Back in junior year of high school, my friend Nicole once brought a most bizarre sandwich into History class. It was some concoction her mom had made, and it was so bizarre that I just had to take a bite. Much to my surprise (and to Nicole’s), the sandwich was actually really, really good. For years it had stuck with me, and recently I decided that I had to try it out once more. After all, sometimes you get to an age, and you wonder if that fond memory is really as reliable as you think. Could my mind have been playing tricks on me? Was this sandwich actually any good?
Well, fifteen years later, it was time to give Nicole’s sandwich a whirl. I don’t know why I hadn’t already. I think it was a case of me never having all the main ingredients at the same time. And just what was in this sandwich? You’ll have to read to find out…
We begin with bread. I remember Nicole’s sandwich coming in a crusty, chewy bread (such as peasant or ciabatta). Since I had none of these options and was too lazy to grab a loaf from the grocery story (located NEXT DOOR), I used some boring whole wheat.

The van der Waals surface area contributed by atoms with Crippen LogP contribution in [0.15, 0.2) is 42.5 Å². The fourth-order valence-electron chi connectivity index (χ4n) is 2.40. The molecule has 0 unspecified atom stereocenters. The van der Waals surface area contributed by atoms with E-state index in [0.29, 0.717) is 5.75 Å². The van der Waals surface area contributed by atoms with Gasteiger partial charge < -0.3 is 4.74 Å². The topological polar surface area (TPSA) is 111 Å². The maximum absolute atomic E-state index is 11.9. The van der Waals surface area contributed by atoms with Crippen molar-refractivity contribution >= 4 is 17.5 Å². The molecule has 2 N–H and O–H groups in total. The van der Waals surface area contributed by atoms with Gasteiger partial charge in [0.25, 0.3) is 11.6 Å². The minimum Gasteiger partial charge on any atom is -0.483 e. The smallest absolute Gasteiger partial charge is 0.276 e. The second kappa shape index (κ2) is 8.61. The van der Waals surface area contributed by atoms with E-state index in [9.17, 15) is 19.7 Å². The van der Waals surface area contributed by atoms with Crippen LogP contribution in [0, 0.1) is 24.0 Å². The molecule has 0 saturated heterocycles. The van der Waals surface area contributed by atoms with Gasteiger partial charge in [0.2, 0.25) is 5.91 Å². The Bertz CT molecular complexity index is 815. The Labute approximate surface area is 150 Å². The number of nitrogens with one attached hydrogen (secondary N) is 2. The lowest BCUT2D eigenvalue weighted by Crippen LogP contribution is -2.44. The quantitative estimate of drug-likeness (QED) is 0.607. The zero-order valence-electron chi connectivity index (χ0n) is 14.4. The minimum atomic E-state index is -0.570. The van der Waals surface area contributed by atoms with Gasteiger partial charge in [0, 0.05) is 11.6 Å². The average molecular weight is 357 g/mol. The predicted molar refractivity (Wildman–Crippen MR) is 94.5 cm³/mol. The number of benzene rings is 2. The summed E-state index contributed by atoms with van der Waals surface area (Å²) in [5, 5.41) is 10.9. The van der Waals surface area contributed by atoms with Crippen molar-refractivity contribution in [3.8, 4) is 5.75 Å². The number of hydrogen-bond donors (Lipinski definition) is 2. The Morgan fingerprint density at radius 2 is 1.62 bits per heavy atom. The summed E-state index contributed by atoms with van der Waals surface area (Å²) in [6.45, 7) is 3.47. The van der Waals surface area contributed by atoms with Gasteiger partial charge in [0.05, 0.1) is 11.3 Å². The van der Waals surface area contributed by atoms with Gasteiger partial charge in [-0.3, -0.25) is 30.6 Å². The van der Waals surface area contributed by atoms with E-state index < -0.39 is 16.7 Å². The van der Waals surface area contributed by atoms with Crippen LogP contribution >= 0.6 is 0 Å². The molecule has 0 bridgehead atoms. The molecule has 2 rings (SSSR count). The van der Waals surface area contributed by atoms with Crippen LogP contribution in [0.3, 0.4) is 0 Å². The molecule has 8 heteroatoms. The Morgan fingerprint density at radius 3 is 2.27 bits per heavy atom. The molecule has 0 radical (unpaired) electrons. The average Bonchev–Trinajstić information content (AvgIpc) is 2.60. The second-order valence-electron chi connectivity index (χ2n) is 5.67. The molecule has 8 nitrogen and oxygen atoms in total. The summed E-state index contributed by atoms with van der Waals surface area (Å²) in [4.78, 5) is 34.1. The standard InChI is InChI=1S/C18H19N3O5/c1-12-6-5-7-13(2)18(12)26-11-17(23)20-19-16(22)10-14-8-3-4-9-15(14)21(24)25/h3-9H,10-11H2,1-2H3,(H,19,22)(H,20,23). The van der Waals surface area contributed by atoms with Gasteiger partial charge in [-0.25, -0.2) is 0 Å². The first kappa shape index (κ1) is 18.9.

Surprise ingredient #1: moo shu pork. Nicole’s mom had used moo shu vegetables, but I figured the addition of pork (from a leftover dinner) wouldn’t be such a bad thing.
The moo shu, artfully arranged on the whole wheat.
Surprise ingredient #2: dijon mustard.
Surprise ingredient #3: brie! Yes, pairing dijon and brie is nothing new (or surprising), but pairing them with moo shu? I know what you’re thinking. Crazy talk.
And yet all together, the brie, dijon, and moo shu vegetables / pork work quite nicely. It’s a shame that I didn’t have better bread to truly elevate the sandwich, but no matter — the flavors were there.
I’m happy to report that after fifteen years, my memory did not fail me. The sandwich really was very tasty and unexpected. In fact, I spent the whole rest of the week using up my brie and moo shu on these strange creations. I don’t know what the sandwich should be called — The Nicole? The Chinese Beret? The Montmartre Moo Shu? — but it deserves a try. I’d be curious to hear what others think of it. Don’t knock it until you try it.
Thank Nicole (and Nicole’s mom!)